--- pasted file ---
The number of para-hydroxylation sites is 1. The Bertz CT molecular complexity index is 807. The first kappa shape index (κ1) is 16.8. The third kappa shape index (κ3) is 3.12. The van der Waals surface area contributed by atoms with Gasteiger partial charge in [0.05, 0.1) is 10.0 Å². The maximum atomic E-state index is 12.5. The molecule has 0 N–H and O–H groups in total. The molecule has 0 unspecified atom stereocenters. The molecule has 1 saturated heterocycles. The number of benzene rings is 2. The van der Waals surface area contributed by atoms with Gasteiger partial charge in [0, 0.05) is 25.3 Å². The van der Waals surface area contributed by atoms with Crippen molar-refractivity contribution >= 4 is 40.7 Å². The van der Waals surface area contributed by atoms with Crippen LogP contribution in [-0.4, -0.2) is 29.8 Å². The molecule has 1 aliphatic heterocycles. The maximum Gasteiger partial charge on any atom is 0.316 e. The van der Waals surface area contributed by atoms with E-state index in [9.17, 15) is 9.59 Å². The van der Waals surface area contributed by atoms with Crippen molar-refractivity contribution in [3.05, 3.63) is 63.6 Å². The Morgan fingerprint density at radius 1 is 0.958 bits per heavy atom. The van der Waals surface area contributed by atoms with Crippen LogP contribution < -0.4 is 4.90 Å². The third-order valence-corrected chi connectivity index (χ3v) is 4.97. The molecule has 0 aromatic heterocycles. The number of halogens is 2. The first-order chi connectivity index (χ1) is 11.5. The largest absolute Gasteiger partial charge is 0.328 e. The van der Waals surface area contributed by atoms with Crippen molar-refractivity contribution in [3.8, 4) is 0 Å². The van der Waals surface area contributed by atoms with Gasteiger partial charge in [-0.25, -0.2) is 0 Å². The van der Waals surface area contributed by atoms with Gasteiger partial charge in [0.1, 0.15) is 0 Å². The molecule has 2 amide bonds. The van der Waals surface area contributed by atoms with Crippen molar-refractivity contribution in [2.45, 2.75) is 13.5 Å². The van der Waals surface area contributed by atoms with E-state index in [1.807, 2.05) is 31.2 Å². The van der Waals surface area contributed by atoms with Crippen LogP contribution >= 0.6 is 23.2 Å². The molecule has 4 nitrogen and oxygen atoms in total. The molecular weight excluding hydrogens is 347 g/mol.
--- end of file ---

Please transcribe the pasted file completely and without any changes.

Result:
The number of para-hydroxylation sites is 1. The Bertz CT molecular complexity index is 807. The first kappa shape index (κ1) is 16.8. The third kappa shape index (κ3) is 3.12. The van der Waals surface area contributed by atoms with Gasteiger partial charge in [0.05, 0.1) is 10.0 Å². The maximum atomic E-state index is 12.5. The molecule has 0 N–H and O–H groups in total. The molecule has 0 unspecified atom stereocenters. The molecule has 1 saturated heterocycles. The number of benzene rings is 2. The van der Waals surface area contributed by atoms with Gasteiger partial charge in [0, 0.05) is 25.3 Å². The van der Waals surface area contributed by atoms with Crippen molar-refractivity contribution >= 4 is 40.7 Å². The van der Waals surface area contributed by atoms with Crippen LogP contribution in [-0.4, -0.2) is 29.8 Å². The molecule has 1 aliphatic heterocycles. The maximum Gasteiger partial charge on any atom is 0.316 e. The van der Waals surface area contributed by atoms with E-state index in [9.17, 15) is 9.59 Å². The van der Waals surface area contributed by atoms with Crippen molar-refractivity contribution in [3.05, 3.63) is 63.6 Å². The Morgan fingerprint density at radius 1 is 0.958 bits per heavy atom. The van der Waals surface area contributed by atoms with Crippen LogP contribution < -0.4 is 4.90 Å². The third-order valence-corrected chi connectivity index (χ3v) is 4.97. The molecule has 0 aromatic heterocycles. The number of halogens is 2. The first-order chi connectivity index (χ1) is 11.5. The largest absolute Gasteiger partial charge is 0.328 e. The van der Waals surface area contributed by atoms with Crippen molar-refractivity contribution in [3.8, 4) is 0 Å². The van der Waals surface area contributed by atoms with Gasteiger partial charge in [-0.25, -0.2) is 0 Å². The van der Waals surface area contributed by atoms with Gasteiger partial charge in [0.1, 0.15) is 0 Å². The molecule has 2 amide bonds. The van der Waals surface area contributed by atoms with Crippen molar-refractivity contribution in [2.45, 2.75) is 13.5 Å². The van der Waals surface area contributed by atoms with E-state index in [1.807, 2.05) is 31.2 Å². The van der Waals surface area contributed by atoms with Crippen LogP contribution >= 0.6 is 23.2 Å². The molecule has 4 nitrogen and oxygen atoms in total. The molecular weight excluding hydrogens is 347 g/mol.